U.S. Farm Sector Financial Performance10/23/2017
Metrics that can be used to measure farm profitability include earnings before interest, taxes, and amortization (EBITA), net farm income, the operating profit margin ratio, return on assets, and return on equity (farmdoc daily, April 1, 2016). Each of these measures has its advantages and disadvantages. When focusing on operating profit, and not capital gains on assets, the operating profit margin serves as a useful measure for both internal and external benchmarking. However, if we want to include capital gains on assets in our financial performance metrics, return on assets and return on equity are preferable. This article examines trends in return on assets and its components for the U.S. farm sector.
A recent article indicates that real estate comprises 83 percent of total assets on the U.S. farm sector balance sheet (farmdoc daily, September 22, 2017). There are two sources of income emanating from land ownership: current income and capital gains. Current income is represented by rental payments (e.g., share rent, cash rent) for non-operator landlords and by the net return to land for farm operators. Capital gains (losses) represent annual increases (decreases) in land values.
Data in this article was obtained from information reported by USDA-ERS (here). Return on assets (referred to as total rate of return on farm assets by USDA-ERS) is equal to current income (referred to as the rate of return on farm assets from income by USDA-ERS) plus capital gains (referred to as the rate of return on farm assets from capital gains by USDA-ERS). Current income represents the annual returns to farm sector assets from current farm operations. Specifically, what we are referring to as current income in this article is computed by adding interest expense and subtracting unpaid labor and management from net farm income and dividing the result by average total assets. Capital gains (losses) measure the returns the assets from an increase (decrease) in the assets’ value, apart from their income generating potential, and is computed on an annual basis.
Figure 1 illustrates the components of return on assets for the U.S. farm sector from 1973 to 2017. The average return on assets during this time period was 7.6 percent. This rate of return can be disaggregated into current income and capital gains. Current income and capital gains averaged 2.7 and 4.9 percent, respectively, over the 1973 to 2017 period, which indicates that approximately 64 percent of the return on assets for the U.S. farm sector was derived from capital gains.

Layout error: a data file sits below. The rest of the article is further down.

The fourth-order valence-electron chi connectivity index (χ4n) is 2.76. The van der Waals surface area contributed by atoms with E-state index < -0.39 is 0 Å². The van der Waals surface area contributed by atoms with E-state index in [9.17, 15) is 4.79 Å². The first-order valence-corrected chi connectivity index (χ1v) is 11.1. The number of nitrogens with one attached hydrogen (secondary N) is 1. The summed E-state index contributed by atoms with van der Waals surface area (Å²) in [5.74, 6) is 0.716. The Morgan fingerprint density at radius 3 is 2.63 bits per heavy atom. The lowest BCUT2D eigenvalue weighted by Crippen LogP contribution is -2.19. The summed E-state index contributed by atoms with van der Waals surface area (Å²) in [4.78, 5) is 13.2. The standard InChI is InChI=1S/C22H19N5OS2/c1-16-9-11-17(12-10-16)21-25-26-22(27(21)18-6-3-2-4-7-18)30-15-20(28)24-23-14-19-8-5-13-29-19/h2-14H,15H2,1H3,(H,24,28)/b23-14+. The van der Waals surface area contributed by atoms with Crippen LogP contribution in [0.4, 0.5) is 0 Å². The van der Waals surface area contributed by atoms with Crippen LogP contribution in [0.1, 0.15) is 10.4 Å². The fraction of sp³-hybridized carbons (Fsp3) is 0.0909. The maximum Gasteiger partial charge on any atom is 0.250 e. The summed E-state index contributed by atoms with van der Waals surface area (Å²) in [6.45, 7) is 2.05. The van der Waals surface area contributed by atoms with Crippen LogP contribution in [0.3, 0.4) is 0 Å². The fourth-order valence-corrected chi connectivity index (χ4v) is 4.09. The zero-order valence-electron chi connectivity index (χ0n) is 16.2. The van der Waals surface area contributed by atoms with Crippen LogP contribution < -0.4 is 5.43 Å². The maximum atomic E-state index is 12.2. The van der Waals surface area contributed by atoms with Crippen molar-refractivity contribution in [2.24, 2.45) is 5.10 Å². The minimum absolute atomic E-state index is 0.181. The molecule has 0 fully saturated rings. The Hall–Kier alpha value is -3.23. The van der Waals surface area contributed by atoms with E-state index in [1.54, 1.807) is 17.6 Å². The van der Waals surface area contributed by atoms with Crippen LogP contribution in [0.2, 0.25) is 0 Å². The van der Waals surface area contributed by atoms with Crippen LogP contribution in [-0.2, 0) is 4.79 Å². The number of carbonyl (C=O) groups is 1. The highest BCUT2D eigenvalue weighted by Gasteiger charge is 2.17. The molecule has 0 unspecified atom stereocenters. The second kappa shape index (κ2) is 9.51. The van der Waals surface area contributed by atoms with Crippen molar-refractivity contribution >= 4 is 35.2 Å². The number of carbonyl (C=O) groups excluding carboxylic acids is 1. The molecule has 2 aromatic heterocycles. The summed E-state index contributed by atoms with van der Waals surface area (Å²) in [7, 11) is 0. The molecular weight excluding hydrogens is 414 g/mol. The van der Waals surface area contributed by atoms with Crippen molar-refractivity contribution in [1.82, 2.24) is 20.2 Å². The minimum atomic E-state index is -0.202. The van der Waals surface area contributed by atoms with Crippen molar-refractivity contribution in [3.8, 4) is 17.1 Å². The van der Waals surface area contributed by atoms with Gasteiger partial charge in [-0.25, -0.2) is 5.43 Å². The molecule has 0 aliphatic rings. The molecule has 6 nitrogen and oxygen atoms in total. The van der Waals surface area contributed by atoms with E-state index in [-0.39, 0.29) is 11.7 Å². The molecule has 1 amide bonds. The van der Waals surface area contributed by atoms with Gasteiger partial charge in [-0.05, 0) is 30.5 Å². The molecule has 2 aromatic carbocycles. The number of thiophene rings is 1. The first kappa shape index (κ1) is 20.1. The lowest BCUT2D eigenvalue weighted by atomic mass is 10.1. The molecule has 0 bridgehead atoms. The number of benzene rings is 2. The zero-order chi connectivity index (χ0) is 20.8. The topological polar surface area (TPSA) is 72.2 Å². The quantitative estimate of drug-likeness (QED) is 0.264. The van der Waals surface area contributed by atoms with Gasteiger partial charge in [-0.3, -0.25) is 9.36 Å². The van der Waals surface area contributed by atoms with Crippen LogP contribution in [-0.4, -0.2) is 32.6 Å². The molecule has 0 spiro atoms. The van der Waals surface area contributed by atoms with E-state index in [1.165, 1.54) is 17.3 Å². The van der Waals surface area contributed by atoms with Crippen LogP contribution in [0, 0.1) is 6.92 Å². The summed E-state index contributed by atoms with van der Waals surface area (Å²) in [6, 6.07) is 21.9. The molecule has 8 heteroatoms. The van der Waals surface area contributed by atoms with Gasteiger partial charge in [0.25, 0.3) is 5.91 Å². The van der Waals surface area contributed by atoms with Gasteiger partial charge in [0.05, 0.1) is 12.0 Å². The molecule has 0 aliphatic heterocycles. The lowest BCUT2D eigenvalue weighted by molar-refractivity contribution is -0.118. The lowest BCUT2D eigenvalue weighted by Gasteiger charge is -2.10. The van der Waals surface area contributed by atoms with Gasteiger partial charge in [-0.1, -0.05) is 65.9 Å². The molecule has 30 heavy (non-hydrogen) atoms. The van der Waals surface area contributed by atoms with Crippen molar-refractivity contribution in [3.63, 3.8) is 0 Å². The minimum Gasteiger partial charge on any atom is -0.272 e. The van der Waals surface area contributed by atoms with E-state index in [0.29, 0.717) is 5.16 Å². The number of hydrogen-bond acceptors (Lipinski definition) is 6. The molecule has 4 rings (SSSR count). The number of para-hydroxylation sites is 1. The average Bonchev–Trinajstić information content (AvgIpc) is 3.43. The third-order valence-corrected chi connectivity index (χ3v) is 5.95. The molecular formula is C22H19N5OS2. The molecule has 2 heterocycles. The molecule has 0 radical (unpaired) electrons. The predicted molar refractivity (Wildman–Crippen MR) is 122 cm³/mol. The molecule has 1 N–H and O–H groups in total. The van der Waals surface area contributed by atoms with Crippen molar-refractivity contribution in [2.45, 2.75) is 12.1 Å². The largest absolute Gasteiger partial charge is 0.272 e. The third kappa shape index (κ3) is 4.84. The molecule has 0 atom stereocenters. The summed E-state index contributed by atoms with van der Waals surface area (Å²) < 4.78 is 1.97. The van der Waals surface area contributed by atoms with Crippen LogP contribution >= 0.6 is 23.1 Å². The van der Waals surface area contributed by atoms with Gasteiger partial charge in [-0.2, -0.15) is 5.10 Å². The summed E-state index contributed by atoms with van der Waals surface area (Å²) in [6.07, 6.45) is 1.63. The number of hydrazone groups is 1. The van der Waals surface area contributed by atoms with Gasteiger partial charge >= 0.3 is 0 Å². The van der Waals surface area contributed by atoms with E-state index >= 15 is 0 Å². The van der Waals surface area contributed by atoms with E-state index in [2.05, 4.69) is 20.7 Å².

From Figure 1, it is evident the annual capital gain was considerably more variable than current income. The standard deviation of current income and capital gains was 1.2 and 6.7 percent, respectively. Relative variability can be computed by dividing the standard deviation by the average for each measure. This computation is referred to as the coefficient of variation. The coefficient of variation for return on assets was 0.92. For current income and capital gains, the coefficient of variation was 0.46 and 1.36. These results suggest that a large proportion of the variability of return on assets is due to capital gains and losses. We can also gauge the relative variability by examining downside risk. Only 4 of 45 years exhibited a negative return on assets during the 1973 to 2017 period. Capital gains were negative for 9 of the 45 years or 20 percent of the years. In contrast, annual current income was positive for each year. Of course, for individual farms, current income would not be positive every year.
In summary, the return on assets for the U.S. farm sector since 1973 has averaged 7.6 percent. Approximately two-thirds of this return is due to capital gains and losses on assets. The other one-third is derived from current income. Though it represents a larger contributor to return on assets than current income, capital gains on assets are considerably more variable than current income. Moreover, capital gains are not readily available to meet financial obligations, purchase assets, or remunerate operators. Thus, the old adage, farms are cash poor and asset rich. A future article will contrast the national financial performance with results for a specific region of the country as well as decompose current income into the operating profit margin ratio and asset turnover ratio.
Langemeier, M. “Measuring Farm Profitability.” farmdoc daily (6):63, Department of Agricultural and Consumer Economics, University of Illinois at Urbana-Champaign, April 1, 2016.
Langemeier, M. “U.S. Farm Sector Balance Sheet.” farmdoc daily (7):174, Department of Agricultural and Consumer Economics, University of Illinois at Urbana-Champaign, September 22, 2017.
USDA-ERS. “Farm Income and Wealth Statistics.” Updated August 30, 2017, accessed October 18, 2017. www.ers.usda.gov/data-products/farm-income-and-wealth-statistics/.
Source: Michael Langemeier, Farmdocdaily